Tuesday, September 29, 2009


this image was originally underexposed but i was able to salvage it by bringing the levels up during scanning. the resulting image came out grainy and the dust and scratches were obvious -- that it looks cool.

Tuesday, September 22, 2009

my first holga images


i'm so excited about this holga. it's a cheap toy camera... ridiculously lo-fi. the brackets and cover plate began falling apart when i got it brand new. i had to tape them up to prevent light leaks on the exposed film. yes, it's a film camera. you remember what a film is, don't you? to advance the film you have to wind it manually, and you need to make sure you advance it far enough for the next shot -- otherwise you'll get an overlap or a double exposure, which could be cool too.



Getting Those Sprocket Holes with a 35mm Film Scanner


I’m fascinated with photos that have sprocket holes. But such images are very difficult to scan using a 35mm film scanner. On a single pass, it will scan the entire image except for the holes. I’ve discovered that to get around this limitation is to scan in fragments, and then piece them all together. As I’m scanning, I would save each fragment as individual tiff file. Once I have all the fragments, I then export them to a photo stitching software. Most photo editors (like Photoshop) have some kind of photo stitching feature. I use Canon’s Photo Stitch, which came bundled with my EOS Camera. Any similar product should work as well. Usually the color tone of each fragment would vary but that gets normalized once the software process is done. If I was careful in scanning all of the fragments, I would end up with a seamless image like the one below.
But usually I’m not that careful – so instead the result is a distorted image, which could be a good thing depending on what I’m trying to achieve like this one.
If I’m not satisfied with the processed image, I’ll go manual. I’ll open the files in a photo editor (usually I’ll use Corel Paint Shop Pro), and layer each fragment manually – just as one would put together pieces in a jigsaw puzzle. Now I know that each fragment has a slightly different color tone. I can fix that by matching the colors but that would take forever. And some fragments are crooked, and so they would not align well. I can also fix that by rotating any crooked fragment—but that is too much work for me. So I leave them that way, and tell people that the final image is supposed to look that way – “it’s art, you know.” Anyway, I think most of the time the final image looks cool. Don’t you think so?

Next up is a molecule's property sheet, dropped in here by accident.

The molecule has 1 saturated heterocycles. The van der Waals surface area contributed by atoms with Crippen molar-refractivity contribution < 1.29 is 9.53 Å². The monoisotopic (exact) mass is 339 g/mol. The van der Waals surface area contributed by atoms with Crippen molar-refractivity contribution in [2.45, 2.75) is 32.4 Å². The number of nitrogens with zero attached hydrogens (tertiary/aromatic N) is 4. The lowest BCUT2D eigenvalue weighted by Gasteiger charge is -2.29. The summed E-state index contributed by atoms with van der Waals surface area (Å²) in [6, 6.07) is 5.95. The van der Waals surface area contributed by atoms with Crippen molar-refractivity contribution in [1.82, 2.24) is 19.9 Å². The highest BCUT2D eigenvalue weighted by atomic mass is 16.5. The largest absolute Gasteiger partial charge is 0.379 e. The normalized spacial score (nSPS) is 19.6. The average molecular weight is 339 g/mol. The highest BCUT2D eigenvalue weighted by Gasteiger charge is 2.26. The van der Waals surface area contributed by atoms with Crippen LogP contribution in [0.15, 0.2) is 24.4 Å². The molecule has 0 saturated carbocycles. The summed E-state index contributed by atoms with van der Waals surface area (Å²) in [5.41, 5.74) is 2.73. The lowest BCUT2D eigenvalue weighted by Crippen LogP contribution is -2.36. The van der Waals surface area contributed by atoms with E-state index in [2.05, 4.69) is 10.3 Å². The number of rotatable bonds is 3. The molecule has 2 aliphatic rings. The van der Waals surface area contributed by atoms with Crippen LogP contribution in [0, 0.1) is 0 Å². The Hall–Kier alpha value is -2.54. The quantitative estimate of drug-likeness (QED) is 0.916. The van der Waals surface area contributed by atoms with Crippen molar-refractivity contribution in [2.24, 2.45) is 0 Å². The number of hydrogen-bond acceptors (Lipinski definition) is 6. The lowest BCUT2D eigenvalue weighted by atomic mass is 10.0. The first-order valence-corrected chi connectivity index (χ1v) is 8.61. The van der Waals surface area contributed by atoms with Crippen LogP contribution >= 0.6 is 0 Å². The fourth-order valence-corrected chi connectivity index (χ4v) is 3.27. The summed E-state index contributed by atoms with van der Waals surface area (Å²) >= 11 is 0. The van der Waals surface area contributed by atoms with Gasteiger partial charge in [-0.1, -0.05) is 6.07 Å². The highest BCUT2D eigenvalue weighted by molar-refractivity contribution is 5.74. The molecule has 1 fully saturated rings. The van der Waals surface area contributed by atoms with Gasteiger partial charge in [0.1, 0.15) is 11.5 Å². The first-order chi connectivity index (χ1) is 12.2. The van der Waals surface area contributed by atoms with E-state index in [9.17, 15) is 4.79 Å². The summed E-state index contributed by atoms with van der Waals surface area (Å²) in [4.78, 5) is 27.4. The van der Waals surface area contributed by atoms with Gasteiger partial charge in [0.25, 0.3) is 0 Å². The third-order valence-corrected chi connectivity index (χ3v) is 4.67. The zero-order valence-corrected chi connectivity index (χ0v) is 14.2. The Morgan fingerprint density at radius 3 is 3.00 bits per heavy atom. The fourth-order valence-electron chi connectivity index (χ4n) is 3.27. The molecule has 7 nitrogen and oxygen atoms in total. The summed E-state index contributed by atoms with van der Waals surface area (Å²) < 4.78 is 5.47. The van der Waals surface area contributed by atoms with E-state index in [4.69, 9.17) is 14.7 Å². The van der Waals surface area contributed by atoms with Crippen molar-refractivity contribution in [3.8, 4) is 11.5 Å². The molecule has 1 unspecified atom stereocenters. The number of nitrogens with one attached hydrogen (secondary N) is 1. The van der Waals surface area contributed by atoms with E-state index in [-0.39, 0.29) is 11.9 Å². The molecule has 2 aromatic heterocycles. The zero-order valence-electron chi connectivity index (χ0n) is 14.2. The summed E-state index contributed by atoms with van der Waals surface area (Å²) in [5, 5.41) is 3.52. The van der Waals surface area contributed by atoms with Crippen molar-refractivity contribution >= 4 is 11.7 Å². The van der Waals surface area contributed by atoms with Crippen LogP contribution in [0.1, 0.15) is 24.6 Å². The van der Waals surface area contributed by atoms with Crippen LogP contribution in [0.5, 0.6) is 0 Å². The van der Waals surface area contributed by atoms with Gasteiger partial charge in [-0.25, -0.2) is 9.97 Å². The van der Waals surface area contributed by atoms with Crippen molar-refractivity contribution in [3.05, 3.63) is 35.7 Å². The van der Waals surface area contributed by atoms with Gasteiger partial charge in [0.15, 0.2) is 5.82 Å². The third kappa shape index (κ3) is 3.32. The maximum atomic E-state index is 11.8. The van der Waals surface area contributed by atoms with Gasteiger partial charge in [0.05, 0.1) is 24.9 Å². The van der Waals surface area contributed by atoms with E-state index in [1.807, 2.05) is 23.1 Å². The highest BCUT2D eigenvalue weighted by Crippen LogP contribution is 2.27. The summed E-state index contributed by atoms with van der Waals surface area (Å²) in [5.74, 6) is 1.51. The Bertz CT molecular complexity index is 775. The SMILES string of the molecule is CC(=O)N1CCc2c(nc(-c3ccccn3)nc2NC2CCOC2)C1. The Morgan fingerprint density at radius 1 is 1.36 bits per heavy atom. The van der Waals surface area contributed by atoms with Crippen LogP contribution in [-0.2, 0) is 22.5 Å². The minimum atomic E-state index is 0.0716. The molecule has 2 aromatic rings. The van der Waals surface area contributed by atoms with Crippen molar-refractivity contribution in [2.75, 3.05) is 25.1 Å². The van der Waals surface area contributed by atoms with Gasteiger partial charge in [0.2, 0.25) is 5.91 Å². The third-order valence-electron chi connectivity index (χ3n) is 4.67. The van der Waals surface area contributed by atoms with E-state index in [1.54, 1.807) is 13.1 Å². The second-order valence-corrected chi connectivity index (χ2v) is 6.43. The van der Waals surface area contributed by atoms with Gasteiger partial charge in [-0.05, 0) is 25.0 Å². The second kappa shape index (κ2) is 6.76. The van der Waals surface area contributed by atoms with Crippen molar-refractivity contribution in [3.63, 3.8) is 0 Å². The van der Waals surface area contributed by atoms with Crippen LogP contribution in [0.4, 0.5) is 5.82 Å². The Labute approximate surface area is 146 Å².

Thursday, September 17, 2009

Monday, September 14, 2009

Sunday, September 13, 2009

i love my bicycle





















taken using polaroid
vintage letter added as overlay
and it's not even my bicycle
but i love it... actually i just love the picture
because it's a polaroid
and because i took it
whoa...

[polaroid 600 film at $2 a pop, old town pasadena, while waiting for my wife's car from the shop]

Saturday, September 12, 2009

Muddy


In memory of the Hoochie-coochie man

i forgot to bring my umbrella...


"sometime ago... it was wet... cold... and gray... and cold... and i forgot to bring my umbrella..."

Laguna Volleyball Nerfs


Last Monday was Labor day here at the States. Rose and I brought Mimi to the beach -- Laguna Beach to be exact. I was able to play around with my Holga and the converted Canon a590is, which I used to shoot this scene -- a bunch of suave young volleyball nerfs playing at the court. Okay, that was not fair... I shouldn't call them nerfs. They were merely bums. How's that?

Sunday, September 06, 2009

An Evangelical Disaster


too many churches sprouting on the urban landscape... too many fading fast...

Tuesday, September 01, 2009